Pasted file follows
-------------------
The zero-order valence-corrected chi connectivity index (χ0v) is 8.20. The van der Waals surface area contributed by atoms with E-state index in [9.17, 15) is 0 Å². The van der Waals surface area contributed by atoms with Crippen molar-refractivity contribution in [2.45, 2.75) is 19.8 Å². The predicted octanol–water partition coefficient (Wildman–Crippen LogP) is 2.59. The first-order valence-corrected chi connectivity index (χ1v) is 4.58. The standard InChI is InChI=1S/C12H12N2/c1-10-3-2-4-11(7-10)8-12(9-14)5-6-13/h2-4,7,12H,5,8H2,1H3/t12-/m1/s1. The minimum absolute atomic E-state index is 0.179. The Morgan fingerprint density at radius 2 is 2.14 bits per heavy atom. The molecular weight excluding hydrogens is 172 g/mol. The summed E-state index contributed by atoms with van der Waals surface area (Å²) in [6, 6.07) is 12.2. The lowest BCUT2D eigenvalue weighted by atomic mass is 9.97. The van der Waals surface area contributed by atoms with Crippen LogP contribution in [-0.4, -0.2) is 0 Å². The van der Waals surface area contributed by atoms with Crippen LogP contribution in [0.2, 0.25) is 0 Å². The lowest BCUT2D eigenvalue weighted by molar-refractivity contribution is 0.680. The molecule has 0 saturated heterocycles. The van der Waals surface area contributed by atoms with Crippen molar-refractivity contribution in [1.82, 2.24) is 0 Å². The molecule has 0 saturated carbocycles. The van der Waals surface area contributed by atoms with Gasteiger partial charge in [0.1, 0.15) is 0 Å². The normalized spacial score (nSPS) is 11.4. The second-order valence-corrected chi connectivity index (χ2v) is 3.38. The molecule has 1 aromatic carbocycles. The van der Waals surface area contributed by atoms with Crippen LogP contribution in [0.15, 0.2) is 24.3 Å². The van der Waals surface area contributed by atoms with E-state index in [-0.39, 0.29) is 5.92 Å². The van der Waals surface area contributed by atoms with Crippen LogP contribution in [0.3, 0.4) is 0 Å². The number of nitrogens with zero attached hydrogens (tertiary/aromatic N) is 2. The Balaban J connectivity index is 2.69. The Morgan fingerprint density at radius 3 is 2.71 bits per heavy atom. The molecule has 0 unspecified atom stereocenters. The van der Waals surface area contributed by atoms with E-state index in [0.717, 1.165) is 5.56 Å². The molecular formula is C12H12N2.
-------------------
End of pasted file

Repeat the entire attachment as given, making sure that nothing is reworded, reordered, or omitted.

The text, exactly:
The zero-order valence-corrected chi connectivity index (χ0v) is 8.20. The van der Waals surface area contributed by atoms with E-state index in [9.17, 15) is 0 Å². The van der Waals surface area contributed by atoms with Crippen molar-refractivity contribution in [2.45, 2.75) is 19.8 Å². The predicted octanol–water partition coefficient (Wildman–Crippen LogP) is 2.59. The first-order valence-corrected chi connectivity index (χ1v) is 4.58. The standard InChI is InChI=1S/C12H12N2/c1-10-3-2-4-11(7-10)8-12(9-14)5-6-13/h2-4,7,12H,5,8H2,1H3/t12-/m1/s1. The minimum absolute atomic E-state index is 0.179. The Morgan fingerprint density at radius 2 is 2.14 bits per heavy atom. The molecular weight excluding hydrogens is 172 g/mol. The summed E-state index contributed by atoms with van der Waals surface area (Å²) in [6, 6.07) is 12.2. The lowest BCUT2D eigenvalue weighted by atomic mass is 9.97. The van der Waals surface area contributed by atoms with Crippen LogP contribution in [-0.4, -0.2) is 0 Å². The van der Waals surface area contributed by atoms with Crippen LogP contribution in [0.2, 0.25) is 0 Å². The lowest BCUT2D eigenvalue weighted by molar-refractivity contribution is 0.680. The molecule has 0 saturated heterocycles. The van der Waals surface area contributed by atoms with Crippen molar-refractivity contribution in [1.82, 2.24) is 0 Å². The molecule has 0 saturated carbocycles. The van der Waals surface area contributed by atoms with Gasteiger partial charge in [0.1, 0.15) is 0 Å². The normalized spacial score (nSPS) is 11.4. The second-order valence-corrected chi connectivity index (χ2v) is 3.38. The molecule has 1 aromatic carbocycles. The van der Waals surface area contributed by atoms with Crippen LogP contribution in [0.15, 0.2) is 24.3 Å². The van der Waals surface area contributed by atoms with E-state index in [-0.39, 0.29) is 5.92 Å². The van der Waals surface area contributed by atoms with Crippen LogP contribution in [0.3, 0.4) is 0 Å². The number of nitrogens with zero attached hydrogens (tertiary/aromatic N) is 2. The Balaban J connectivity index is 2.69. The Morgan fingerprint density at radius 3 is 2.71 bits per heavy atom. The molecule has 0 unspecified atom stereocenters. The van der Waals surface area contributed by atoms with E-state index in [0.717, 1.165) is 5.56 Å². The molecular formula is C12H12N2.